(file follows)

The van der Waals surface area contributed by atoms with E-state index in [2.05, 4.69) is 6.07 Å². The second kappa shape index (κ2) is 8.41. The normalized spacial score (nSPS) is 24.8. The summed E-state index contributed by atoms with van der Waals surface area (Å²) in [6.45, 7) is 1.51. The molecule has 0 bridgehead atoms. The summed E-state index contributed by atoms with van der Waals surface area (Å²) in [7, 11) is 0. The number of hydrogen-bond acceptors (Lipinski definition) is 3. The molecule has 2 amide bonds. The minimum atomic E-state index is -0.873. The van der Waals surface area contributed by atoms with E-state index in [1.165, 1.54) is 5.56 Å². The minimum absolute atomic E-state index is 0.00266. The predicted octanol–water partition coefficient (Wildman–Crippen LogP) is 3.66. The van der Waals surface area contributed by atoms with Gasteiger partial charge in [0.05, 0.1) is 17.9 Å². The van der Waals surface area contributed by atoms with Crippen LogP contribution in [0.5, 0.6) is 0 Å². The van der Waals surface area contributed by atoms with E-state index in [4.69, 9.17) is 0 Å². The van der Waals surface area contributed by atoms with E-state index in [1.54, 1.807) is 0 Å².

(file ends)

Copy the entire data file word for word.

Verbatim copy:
The van der Waals surface area contributed by atoms with E-state index in [2.05, 4.69) is 6.07 Å². The second kappa shape index (κ2) is 8.41. The normalized spacial score (nSPS) is 24.8. The summed E-state index contributed by atoms with van der Waals surface area (Å²) in [6.45, 7) is 1.51. The molecule has 0 bridgehead atoms. The summed E-state index contributed by atoms with van der Waals surface area (Å²) in [7, 11) is 0. The number of hydrogen-bond acceptors (Lipinski definition) is 3. The molecule has 2 amide bonds. The minimum atomic E-state index is -0.873. The van der Waals surface area contributed by atoms with E-state index in [1.165, 1.54) is 5.56 Å². The minimum absolute atomic E-state index is 0.00266. The predicted octanol–water partition coefficient (Wildman–Crippen LogP) is 3.66. The van der Waals surface area contributed by atoms with Gasteiger partial charge in [0.05, 0.1) is 17.9 Å². The van der Waals surface area contributed by atoms with Crippen LogP contribution in [0.5, 0.6) is 0 Å². The van der Waals surface area contributed by atoms with E-state index in [4.69, 9.17) is 0 Å². The van der Waals surface area contributed by atoms with E-state index in [1.54, 1.807) is 0 Å².